The Coker Tire museum continues to grow, and we don’t plan to slow down any time soon. Why would we stop when it’s so much fun to dig up these pieces of automotive history? New additions are quite common, and this very rare Pierce motorcycle is one of the most recent artifacts to enter the facility. And when we say rare, we mean it. There aren’t many of these Pierce motorcycles left, and the interesting design is definitely worth a quick history lesson.
You may have heard of the Pierce Great Arrow Motor Car Company, founded by George Pierce, but lots of folks don’t know that he also founded the Pierce Cycle Company. George’s son, Percy played a large role in the motorcycle business and developed a unique motorcycle. With a steep price tag, compared to other cycles of the time, Pierce didn’t sell many units, which is one of the factors in the cycle company’s bankruptcy in 1914.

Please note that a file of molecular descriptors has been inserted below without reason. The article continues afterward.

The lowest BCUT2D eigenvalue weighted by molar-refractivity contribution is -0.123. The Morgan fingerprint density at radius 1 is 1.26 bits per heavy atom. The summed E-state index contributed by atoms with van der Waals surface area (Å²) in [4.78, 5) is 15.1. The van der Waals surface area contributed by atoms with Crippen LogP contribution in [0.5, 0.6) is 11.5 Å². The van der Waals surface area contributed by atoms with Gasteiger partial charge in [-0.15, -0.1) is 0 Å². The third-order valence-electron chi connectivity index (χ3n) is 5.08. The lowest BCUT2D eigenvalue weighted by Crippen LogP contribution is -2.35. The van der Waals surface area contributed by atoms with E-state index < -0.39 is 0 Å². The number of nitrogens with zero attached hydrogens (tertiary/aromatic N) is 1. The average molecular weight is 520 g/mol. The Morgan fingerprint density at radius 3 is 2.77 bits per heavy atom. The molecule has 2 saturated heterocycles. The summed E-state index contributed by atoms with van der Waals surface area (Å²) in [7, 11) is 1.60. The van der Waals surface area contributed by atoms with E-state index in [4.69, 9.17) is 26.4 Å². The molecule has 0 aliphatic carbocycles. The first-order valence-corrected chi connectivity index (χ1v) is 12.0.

The new addition to the Coker museum is a 1910 Pierce Four, which features an inline T-head four cylinder engine coming in at 696cc. It produced 7 horsepower and sends power to the rear wheel with a multi-disc clutch system and a two-speed transmission. The most interesting aspect to the Pierce motorcycle is its frame, which is made of 18-gauge steel and measures 3.5 inches in diameter. The Keystone system was applied in the design, which means the engine acts as part of the frame structure. The frame tubes are copper plated on the inside to prevent corrosion, as the tubes actually double as the gas and oil tanks. The top tube holds seven quarts of gasoline and the down tube holds five pints of oil. Is that cool or what?
Class is over, so get back to work on your project car or motorcycle. Spring time is just around the corner, so you don’t want to miss out on any opportunities to get out and drive!